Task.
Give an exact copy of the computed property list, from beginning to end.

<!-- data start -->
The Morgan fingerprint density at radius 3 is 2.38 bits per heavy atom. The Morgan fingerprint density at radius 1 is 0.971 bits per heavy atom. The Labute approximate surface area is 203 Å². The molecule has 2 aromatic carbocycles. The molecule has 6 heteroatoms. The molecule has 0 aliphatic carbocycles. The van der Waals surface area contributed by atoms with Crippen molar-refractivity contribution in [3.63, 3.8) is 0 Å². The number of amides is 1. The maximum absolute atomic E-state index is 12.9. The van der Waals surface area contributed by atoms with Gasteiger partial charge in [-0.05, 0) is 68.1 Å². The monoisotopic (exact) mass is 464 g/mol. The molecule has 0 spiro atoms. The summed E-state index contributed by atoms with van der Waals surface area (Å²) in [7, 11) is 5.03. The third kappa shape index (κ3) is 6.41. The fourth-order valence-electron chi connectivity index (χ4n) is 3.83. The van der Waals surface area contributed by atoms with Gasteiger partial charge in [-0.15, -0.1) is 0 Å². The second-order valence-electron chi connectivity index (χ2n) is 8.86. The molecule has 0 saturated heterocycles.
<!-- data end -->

The Morgan fingerprint density at radius 3 is 2.38 bits per heavy atom. The Morgan fingerprint density at radius 1 is 0.971 bits per heavy atom. The Labute approximate surface area is 203 Å². The molecule has 2 aromatic carbocycles. The molecule has 6 heteroatoms. The molecule has 0 aliphatic carbocycles. The van der Waals surface area contributed by atoms with Crippen molar-refractivity contribution in [3.63, 3.8) is 0 Å². The number of amides is 1. The maximum absolute atomic E-state index is 12.9. The van der Waals surface area contributed by atoms with Gasteiger partial charge in [-0.05, 0) is 68.1 Å². The monoisotopic (exact) mass is 464 g/mol. The molecule has 0 spiro atoms. The summed E-state index contributed by atoms with van der Waals surface area (Å²) in [7, 11) is 5.03. The third kappa shape index (κ3) is 6.41. The fourth-order valence-electron chi connectivity index (χ4n) is 3.83. The van der Waals surface area contributed by atoms with Gasteiger partial charge in [-0.15, -0.1) is 0 Å². The second-order valence-electron chi connectivity index (χ2n) is 8.86. The molecule has 0 saturated heterocycles.